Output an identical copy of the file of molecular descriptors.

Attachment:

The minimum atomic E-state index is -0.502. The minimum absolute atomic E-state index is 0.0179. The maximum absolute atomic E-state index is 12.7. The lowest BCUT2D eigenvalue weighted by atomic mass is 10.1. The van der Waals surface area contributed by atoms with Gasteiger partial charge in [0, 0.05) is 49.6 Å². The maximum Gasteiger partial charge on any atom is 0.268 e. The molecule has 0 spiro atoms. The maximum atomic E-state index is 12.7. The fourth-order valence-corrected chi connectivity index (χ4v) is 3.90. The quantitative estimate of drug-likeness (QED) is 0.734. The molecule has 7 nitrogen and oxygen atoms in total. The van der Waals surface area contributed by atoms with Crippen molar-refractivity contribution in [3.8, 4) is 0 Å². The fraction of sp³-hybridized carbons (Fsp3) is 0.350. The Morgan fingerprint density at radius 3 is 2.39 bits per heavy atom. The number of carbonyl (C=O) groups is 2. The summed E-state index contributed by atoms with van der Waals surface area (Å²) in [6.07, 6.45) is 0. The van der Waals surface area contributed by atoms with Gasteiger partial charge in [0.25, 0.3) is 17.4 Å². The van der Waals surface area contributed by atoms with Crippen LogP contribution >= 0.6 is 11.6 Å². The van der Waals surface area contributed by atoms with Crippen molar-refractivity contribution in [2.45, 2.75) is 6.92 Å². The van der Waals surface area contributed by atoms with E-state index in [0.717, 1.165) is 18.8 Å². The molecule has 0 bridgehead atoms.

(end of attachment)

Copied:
The minimum atomic E-state index is -0.502. The minimum absolute atomic E-state index is 0.0179. The maximum absolute atomic E-state index is 12.7. The lowest BCUT2D eigenvalue weighted by atomic mass is 10.1. The van der Waals surface area contributed by atoms with Gasteiger partial charge in [0, 0.05) is 49.6 Å². The maximum Gasteiger partial charge on any atom is 0.268 e. The molecule has 0 spiro atoms. The maximum atomic E-state index is 12.7. The fourth-order valence-corrected chi connectivity index (χ4v) is 3.90. The quantitative estimate of drug-likeness (QED) is 0.734. The molecule has 7 nitrogen and oxygen atoms in total. The van der Waals surface area contributed by atoms with Crippen molar-refractivity contribution in [3.8, 4) is 0 Å². The fraction of sp³-hybridized carbons (Fsp3) is 0.350. The Morgan fingerprint density at radius 3 is 2.39 bits per heavy atom. The number of carbonyl (C=O) groups is 2. The summed E-state index contributed by atoms with van der Waals surface area (Å²) in [6.07, 6.45) is 0. The van der Waals surface area contributed by atoms with Gasteiger partial charge in [0.25, 0.3) is 17.4 Å². The van der Waals surface area contributed by atoms with Crippen LogP contribution >= 0.6 is 11.6 Å². The van der Waals surface area contributed by atoms with Crippen molar-refractivity contribution in [2.45, 2.75) is 6.92 Å². The van der Waals surface area contributed by atoms with E-state index in [0.717, 1.165) is 18.8 Å². The molecule has 0 bridgehead atoms.